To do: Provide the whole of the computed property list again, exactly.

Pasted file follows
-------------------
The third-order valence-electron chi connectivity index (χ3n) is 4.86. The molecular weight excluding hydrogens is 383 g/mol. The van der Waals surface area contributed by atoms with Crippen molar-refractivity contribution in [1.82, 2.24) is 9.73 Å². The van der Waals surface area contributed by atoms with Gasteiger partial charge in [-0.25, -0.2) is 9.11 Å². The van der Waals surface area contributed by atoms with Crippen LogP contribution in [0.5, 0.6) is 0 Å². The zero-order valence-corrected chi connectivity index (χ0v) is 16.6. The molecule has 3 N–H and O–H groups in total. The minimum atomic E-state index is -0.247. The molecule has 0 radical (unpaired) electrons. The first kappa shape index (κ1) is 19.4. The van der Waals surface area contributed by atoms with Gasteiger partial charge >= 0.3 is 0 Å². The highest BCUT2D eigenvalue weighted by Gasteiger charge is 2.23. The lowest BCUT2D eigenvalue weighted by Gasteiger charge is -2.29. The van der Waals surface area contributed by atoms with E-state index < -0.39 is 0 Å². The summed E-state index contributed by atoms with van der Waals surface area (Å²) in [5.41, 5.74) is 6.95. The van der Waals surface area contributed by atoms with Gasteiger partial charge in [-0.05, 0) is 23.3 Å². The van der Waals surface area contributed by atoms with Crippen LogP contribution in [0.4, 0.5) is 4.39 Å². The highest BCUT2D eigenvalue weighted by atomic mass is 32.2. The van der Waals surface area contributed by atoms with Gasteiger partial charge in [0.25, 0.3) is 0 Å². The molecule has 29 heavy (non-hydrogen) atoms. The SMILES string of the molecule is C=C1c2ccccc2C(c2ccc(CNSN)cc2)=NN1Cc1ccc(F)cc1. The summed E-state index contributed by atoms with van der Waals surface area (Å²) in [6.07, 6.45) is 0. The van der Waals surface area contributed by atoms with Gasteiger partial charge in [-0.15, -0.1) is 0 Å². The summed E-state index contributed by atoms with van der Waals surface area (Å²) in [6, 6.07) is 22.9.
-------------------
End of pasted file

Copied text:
The third-order valence-electron chi connectivity index (χ3n) is 4.86. The molecular weight excluding hydrogens is 383 g/mol. The van der Waals surface area contributed by atoms with Crippen molar-refractivity contribution in [1.82, 2.24) is 9.73 Å². The van der Waals surface area contributed by atoms with Gasteiger partial charge in [-0.25, -0.2) is 9.11 Å². The van der Waals surface area contributed by atoms with Crippen LogP contribution in [0.5, 0.6) is 0 Å². The zero-order valence-corrected chi connectivity index (χ0v) is 16.6. The molecule has 3 N–H and O–H groups in total. The minimum atomic E-state index is -0.247. The molecule has 0 radical (unpaired) electrons. The first kappa shape index (κ1) is 19.4. The van der Waals surface area contributed by atoms with Gasteiger partial charge >= 0.3 is 0 Å². The highest BCUT2D eigenvalue weighted by Gasteiger charge is 2.23. The lowest BCUT2D eigenvalue weighted by Gasteiger charge is -2.29. The van der Waals surface area contributed by atoms with E-state index < -0.39 is 0 Å². The summed E-state index contributed by atoms with van der Waals surface area (Å²) in [5.41, 5.74) is 6.95. The van der Waals surface area contributed by atoms with Gasteiger partial charge in [-0.05, 0) is 23.3 Å². The van der Waals surface area contributed by atoms with Crippen LogP contribution in [0.4, 0.5) is 4.39 Å². The highest BCUT2D eigenvalue weighted by atomic mass is 32.2. The van der Waals surface area contributed by atoms with Gasteiger partial charge in [0.25, 0.3) is 0 Å². The molecule has 29 heavy (non-hydrogen) atoms. The SMILES string of the molecule is C=C1c2ccccc2C(c2ccc(CNSN)cc2)=NN1Cc1ccc(F)cc1. The summed E-state index contributed by atoms with van der Waals surface area (Å²) in [6.07, 6.45) is 0. The van der Waals surface area contributed by atoms with Gasteiger partial charge in [-0.15, -0.1) is 0 Å². The summed E-state index contributed by atoms with van der Waals surface area (Å²) in [6, 6.07) is 22.9.